Sunday, January 03, 2010

Ecclesiastes 1-6: Nothing Matters and What if it Did

We're talking today about Ecclesiastes. That's not to be confused with Ecclesiasticus, which is considered a Book of the Bible by Catholics and Orthodox churches, but not by Protestants. Ecclesiasticus apparently has kind of ambiguous standing in Judaism. But we won't be looking at it here, for the simple reason that it ain't in the copy of the Bible I'm using. OK? Good.


Ecclesiastes is credited to the Teacher, son of David, king in Jerusalem, (1:1), which means it’s ostensibly by either Solomon or one of his brothers. If it’s by Solomon, it’s very unlike everything else we’ve seen or learned about him. If it’s by one of Solomon’s brothers, than there’s some sibling rivalry going on, because Ecclesiastes affirms that wisdom – Solomon’s big stock in trade, you remember – is “meaningless,” nothing more than “chasing after the wind.”

But then, Ecclesiastes describes just about everything as meaningless chasing after the wind. The opening chapter could have been written by an embittered Philosophy sophomore with seasonal affective disorder:

Meaningless! Meaningless! …Utterly meaningless! Everything is meaningless! (2)

All things are wearisome, more than one can say. (8)

Is there anything of which one can say, “Look! This is something new”? It was here already, long ago…. (10)

There is no remembrance of men of old, and even those who are yet to come will not be remembered by those who follow. (11)
This inability to find significance in anything leads the Teacher on a path not unlike that of the Buddha’s when confronted by a similar sort of insight. He tries wallowing in pleasure and drunkenness, but that doesn’t prove very satisfying. He becomes an overachiever, undertaking great feats of architecture and agriculture, but is unable to convince himself that his undertakings have any real cosmic relevance. Then he embraces wisdom and learning, but when he realizes that idiots and scholars share the same ultimate fate – i.e., death – that, too, begins to seem pointless. So, after the long, long list of Psalms – songs of praise and experience – and of Proverbs – detailed lists of how one ought to behave in pretty much every situation – the Bible makes a radical change of tone and seems to declare that nothing much matters at all.

From this near-nihilism, the Teacher derives a single key concept: A man can do nothing better than to eat and drink and find satisfaction in his work. (2:24) The reasoning seems to be this: if you refuse to apply yourself, you’ll be impoverished and miserable, and obviously you don’t want that. But if you work really hard to accumulate wealth, power, privilege, and prestige, on the other hand, you are devoting your effort into things that are ultimately meaningless – they will fade with time, and you can’t take them with you.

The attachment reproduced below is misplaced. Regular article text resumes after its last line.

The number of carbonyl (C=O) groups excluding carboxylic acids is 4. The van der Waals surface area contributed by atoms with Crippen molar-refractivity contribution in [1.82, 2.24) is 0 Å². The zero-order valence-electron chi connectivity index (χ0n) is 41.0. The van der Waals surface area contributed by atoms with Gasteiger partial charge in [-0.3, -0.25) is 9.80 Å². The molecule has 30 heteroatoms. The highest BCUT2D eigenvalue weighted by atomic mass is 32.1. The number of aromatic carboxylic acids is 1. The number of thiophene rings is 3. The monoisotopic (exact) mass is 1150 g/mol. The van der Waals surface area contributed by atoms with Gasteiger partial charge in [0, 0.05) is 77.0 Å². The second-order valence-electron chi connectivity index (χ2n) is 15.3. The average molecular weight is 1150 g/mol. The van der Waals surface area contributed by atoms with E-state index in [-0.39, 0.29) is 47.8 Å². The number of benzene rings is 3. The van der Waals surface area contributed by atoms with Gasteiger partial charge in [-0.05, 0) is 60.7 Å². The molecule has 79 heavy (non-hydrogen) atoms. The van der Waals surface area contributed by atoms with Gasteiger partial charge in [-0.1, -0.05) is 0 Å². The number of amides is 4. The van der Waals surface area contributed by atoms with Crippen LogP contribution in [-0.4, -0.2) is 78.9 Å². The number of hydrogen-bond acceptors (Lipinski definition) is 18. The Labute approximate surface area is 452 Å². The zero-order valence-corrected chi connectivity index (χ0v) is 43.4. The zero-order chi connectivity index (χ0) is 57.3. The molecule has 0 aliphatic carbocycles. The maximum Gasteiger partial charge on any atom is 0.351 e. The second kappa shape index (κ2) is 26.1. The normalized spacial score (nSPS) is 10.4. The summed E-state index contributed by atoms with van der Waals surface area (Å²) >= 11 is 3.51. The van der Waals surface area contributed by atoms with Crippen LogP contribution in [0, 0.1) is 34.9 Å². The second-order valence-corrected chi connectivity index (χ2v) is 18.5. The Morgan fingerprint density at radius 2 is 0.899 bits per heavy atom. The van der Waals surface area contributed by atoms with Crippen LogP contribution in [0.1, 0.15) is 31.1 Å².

The fool folds his hands and ruins himself.
Better one handful with tranquility than two handfuls with toil and chasing after the wind.

Turn, Turn, Turn

I can’t say that Ecclesiastes is ignored – it’s full of oft-quoted quotes, it’s a go-to Book for weddings and funerals, and the first eight Verses of Chapter 3 comprise a classic rock song by the Byrds. Yet, there is an antimaterialism here that I definitely have never associated with Christianity or Judaism. Certainly the famous Protestant Work Ethic was never informed by Ecclesiastes 6:3:
A man may have a hundred children and live many years; yet no matter how long he lives, if he cannot enjoy his prosperity… I say that a stillborn child is better off than he.
Indeed, Chapter 5 lays into the meaninglessness of wealth with logic that would seem familiar to a Buddhist. People cause themselves no end of grief through their desire to accumulate, and to compete with people on the next rung of the social ladder. Who loves money never has money enough (10), the Teacher observes, and asks what benefits are [goods] to the owner except to feast his eyes on them? (11)
The sleep of a laborer is sweet, whether he eats little or much,
But the abundance of a rich man permits him no sleep.
I have to say that, as an overeducated and not especially ambitious dude, I’m rather drawn to the live-in-the-moment, enjoy-your-time-‘cause-it’s-all-you’ve got tone of this Book. It is, for lack of a better word, a rather kicked-back philosophy of religion. But again, having said this, Ecclesiastes doesn't quite true up with some basic ideas of modern Christianity. Check this out:
Man’s fate is like that of the animals; the same fate awaits them both: As one dies, so dies the other. All have the same breath; man has no advantage over the animal. Everything is meaningless. All go to the same place; all come from dust, and to dust all return. Who knows if the spirit of man rises upward and if the spirit of the animal goes down into the earth? (19-21)
They read that at Christian funerals, don’t they? At least the bit about dust? Well, there’s the context for you: people are no different than animals – they live, and then they die, and they’re dead, and if there’s any such thing as an afterlife we certainly didn’t get the memo on it. The only thing to do about this state of affairs, says Ecclesiastes, is to live in the moment. This may not be especially comforting at a funeral, and it may or may not be good advice in general. What stands out to me, though, is that it is in radical opposition to everything I learned in Sunday school.

This Bible – it’s a weird book. I’m glad I’m taking the time to read it.

Next Time: The Second Half of Ecclesiastes

Today’s Text: Ecclesiastes 1-6.

1 comment:

Nichim said...

Yippee! Michael Reads the Bible is back! And "one handful in tranquility" is exactly what I needed to hear today.

For the record, Pete Seeger wrote that Byrds song.